sometimes, to the people close to him.

But by the time he's settled in Princeton, he's pretty much reconciled with
everybody, you know, his family, even his first wife, and he is a mensch, as
you say, walking through Princeton. Kids come up and ask for help with their
math homework and give him brownies if he's going to help with the homework.
And he does it. Some poor journalism student at Princeton High School is
flunking, and the teacher says, `Anybody who gets an interview with Albert
Einstein'll get an A,' and so Einstein gives the kid an interview. So
Einstein becomes the kindly old guy when the trick-or-treaters come around, he
takes out his violin and plays songs for them. And he's, you know--one of the
great things, you go to Princeton, everybody tells you the tale of `Yes, my
father told me once, he saw Einstein walking on the street, and Einstein
explained some math problem to him.'

DAVIES: You know, Einstein outlived his second wife Elsa, and when he
eventually died he was quickly cremated as he'd instructed, but you have to
tell us this bizarre story of what happened to his brain.

Mr. ISAACSON: Well, you know, he's a humble guy. He did not want to be an
icon. He didn't want to have a big grave or huge funeral, so he gets
cremated. But this pathologist at the Princeton Hospital, Thomas Harvey, sort
of a sweet, spacy pathologist, decides to keep his brain and puts it in a
Tupperware container in a Costa cola cooler, a red cooler, and Einstein's son
who's around, Hans Albert, and they're all, you know grieving for Albert
Einstein, when he finds out the next day at Princeton School--the teacher
says, `Anybody know some news?' and one girl raises her hand and says, `Yes,
Albert Einstein died,' and the teacher says, `That's right.' Then some kid in
the back of the class who doesn't usually talk raises his hand and says, `And
my dad's got his brain,' and everybody, you know, is shocked.

But when it comes out that this pathologist has taken the brain, nobody knew
who had the rights to the brain, and this pathologist sort of kept it for, you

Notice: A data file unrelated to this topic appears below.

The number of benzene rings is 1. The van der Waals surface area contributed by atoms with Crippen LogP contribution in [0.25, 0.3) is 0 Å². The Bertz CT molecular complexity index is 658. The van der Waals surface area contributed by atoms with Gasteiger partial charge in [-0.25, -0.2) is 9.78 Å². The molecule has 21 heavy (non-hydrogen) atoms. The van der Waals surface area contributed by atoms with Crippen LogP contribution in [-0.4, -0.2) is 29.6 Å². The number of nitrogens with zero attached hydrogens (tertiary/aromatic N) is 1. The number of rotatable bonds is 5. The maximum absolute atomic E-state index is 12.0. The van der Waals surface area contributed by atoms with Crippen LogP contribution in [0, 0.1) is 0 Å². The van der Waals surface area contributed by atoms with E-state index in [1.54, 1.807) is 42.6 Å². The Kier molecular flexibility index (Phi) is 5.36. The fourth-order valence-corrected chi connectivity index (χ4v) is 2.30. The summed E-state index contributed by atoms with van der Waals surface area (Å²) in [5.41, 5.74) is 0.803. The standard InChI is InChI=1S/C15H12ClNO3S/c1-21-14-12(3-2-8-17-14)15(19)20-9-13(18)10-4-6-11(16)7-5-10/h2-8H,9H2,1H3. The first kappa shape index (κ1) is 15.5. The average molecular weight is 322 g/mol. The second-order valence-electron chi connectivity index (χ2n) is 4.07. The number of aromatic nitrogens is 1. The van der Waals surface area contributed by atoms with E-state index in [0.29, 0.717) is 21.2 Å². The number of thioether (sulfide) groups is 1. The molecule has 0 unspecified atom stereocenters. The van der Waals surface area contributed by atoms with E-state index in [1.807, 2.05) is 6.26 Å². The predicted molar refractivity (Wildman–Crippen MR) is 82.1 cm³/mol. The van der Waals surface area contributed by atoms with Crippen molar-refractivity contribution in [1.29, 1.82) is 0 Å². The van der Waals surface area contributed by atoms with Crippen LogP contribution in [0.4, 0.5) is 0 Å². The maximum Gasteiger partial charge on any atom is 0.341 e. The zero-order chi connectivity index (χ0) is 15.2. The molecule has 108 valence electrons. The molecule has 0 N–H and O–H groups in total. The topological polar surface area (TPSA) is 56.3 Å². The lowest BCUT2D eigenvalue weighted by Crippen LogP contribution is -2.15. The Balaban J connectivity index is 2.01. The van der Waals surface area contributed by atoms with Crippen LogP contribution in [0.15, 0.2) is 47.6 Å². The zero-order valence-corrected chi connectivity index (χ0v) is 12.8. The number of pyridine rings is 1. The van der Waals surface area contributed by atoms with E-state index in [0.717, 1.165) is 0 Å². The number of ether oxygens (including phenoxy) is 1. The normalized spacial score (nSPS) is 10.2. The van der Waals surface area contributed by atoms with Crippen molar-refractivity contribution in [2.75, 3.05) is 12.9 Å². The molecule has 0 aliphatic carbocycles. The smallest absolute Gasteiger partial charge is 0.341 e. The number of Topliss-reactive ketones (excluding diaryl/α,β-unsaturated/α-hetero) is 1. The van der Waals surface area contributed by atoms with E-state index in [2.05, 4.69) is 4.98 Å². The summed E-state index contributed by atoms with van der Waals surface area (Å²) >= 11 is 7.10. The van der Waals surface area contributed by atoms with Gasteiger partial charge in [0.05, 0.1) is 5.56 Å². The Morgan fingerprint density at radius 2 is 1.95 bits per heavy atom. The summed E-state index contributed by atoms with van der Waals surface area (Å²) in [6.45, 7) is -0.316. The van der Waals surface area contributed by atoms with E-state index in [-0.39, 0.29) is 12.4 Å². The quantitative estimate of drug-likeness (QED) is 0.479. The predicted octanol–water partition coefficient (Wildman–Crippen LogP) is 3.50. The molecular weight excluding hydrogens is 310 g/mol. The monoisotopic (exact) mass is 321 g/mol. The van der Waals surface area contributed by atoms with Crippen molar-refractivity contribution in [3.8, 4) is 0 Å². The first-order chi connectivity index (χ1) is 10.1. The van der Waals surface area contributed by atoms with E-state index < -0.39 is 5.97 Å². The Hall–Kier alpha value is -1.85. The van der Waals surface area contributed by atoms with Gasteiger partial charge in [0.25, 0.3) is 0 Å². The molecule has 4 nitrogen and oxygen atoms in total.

know, I think, 30 years or so, driving around with it and keeping it and
letting researchers look at parts of it. It's sort of macabre, but it's, you
know, it's part of that whole amazing life of--even after his life, Albert
Einstein continues to be fascinating.

DAVIES: You know people think of--you know, Einstein is a metaphor for kind
of unachievable brilliance--I mean, impossible genius.

Mr. ISAACSON: Mm-hmm.

DAVIES: What do you think of that view of him and his work?

Mr. ISAACSON: I think the great thing to realize is that Einstein wasn't,
say, smarter than Max Planck or Lorentz or some of the other people at the
time. Or Pontryagin, all these mathematicians. But he could think more
creatively. He was more willing to think out of the box, to use a cliche. To
think, `Well maybe we don't have to be boxed in by what Newton said about
space and time.' So it wasn't he had some unattainable intelligence. It was
that he was a little bit more creative, more willing to defy convention, and
to think a little bit differently from everybody else.

DAVIES: Well, Walter Isaacson, thanks so much for speaking with us.

Mr. ISAACSON: Thank you. It was really a pleasure.

DAVIES: Biographer Walter Isaacson. His new book is "Einstein: His Life and
Universe."

Coming up, John Powers on the film "Children of Men." This is FRESH AIR.

* * * * * * * * * * * * * * * * * * * * * * * * * * * * * * * * * * *

Review: John Powers on the DVD release of "Children of Men"
DAVE DAVIES, host:

Alfonso Cuaron's post-apocalyptic thriller "Children of Men" opened last
Christmas during a flurry of movie releases. It's now out on DVD, and critic
John Powers says it may well be remembered long after last year's big hits are
forgotten.

Mr. JOHN POWERS: A couple of Saturdays ago, I spent nine hours watching "The
Coast of Utopia," Tom Stoppard's theatrical trilogy about 19th century Russian
intellectuals. Mired in a backward, tyrannical country, these characters
dreamed of creating a free and equal society. And what struck me about
watching them is how astonishingly old-fashioned they now seem. Although most
people in the world are freer and more prosperous than ever before, today's
imagination is obsessed with dystopia, society as an oppressive hell.

There's no more striking example of this than "Children of Men," just out on
DVD. Set in a near future that seems terribly familiar, Alfonso Cuaron's
movie offers a thrilling and harrowing vision of modern society as a war zone.
The year is 2027, and most of the world is post-apocalyptic. Mushroom clouds
have bloomed over the major cities, the siege of Seattle is in its thousandth